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Old 08-30-2012, 09:19 AM   #97
Manuel Garcia O'Kely
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I'm just gonna say there is a difference between range-wizards and people who actually hunt. The things that bother a range wizard aren't quite the concern of a hunter.
Guilty. I inherited most of my guns from grandpa and dad, they never really got me into hunting/killing stuff. Went for Pheasants once but with a .410 in the hands of a 9 year old?

I dunno about sighting in - when I got the 30-06 and .270 they needed to be worked on by a good Smith - both had to be re-bedded and I had the Browning re-blued as Dad had worn the muzzle area pretty shiny over the years. Took me a box each to get 'em back on target, but I'm probably pretty stupid, 3 shot groups and all of that.

But that being said, after shooting those a few times at the range, one starts to understand the appeal of the centerfire .22 type, .223 etc.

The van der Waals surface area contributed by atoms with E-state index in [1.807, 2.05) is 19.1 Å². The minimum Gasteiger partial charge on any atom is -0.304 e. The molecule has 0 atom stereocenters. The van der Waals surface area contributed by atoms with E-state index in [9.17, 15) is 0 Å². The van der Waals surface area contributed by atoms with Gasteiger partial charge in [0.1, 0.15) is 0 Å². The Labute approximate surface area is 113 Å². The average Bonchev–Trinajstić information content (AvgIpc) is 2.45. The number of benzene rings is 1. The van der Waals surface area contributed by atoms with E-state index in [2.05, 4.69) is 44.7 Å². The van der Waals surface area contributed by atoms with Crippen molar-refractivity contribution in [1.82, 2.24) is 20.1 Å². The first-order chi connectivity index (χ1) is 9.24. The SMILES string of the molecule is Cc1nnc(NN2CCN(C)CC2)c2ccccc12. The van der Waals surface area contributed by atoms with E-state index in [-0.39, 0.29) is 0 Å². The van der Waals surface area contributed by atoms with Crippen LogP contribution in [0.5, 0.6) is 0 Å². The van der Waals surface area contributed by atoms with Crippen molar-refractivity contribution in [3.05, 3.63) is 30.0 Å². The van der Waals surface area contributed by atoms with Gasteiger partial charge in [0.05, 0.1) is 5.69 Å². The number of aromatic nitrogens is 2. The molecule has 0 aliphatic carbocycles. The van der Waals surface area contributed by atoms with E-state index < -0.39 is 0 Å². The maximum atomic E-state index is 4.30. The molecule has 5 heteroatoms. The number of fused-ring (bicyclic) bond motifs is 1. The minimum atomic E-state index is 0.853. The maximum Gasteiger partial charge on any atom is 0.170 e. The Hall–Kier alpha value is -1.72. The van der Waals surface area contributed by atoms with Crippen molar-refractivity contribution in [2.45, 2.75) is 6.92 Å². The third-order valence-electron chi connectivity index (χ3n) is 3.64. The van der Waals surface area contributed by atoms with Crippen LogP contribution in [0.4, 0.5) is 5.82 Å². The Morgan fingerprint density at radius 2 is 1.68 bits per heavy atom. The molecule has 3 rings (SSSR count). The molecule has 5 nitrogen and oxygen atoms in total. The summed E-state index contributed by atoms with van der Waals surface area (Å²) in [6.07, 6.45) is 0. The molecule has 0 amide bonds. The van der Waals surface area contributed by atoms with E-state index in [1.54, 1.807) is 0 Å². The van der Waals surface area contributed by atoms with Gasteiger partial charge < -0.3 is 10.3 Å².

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Old 08-30-2012, 03:07 PM   #98
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Originally Posted by Balootraveler View Post
YOu can build or buy a lot of different loads for the 45-70. You can get cowboy loads with almost no recoil all the way up to beast that push 3500lbs at the muzzle. I have a guide gun and everything I have shot with it was real dead real fast, pigs to moose. Love the 45-70 & I have an 870 slimmed down for bears.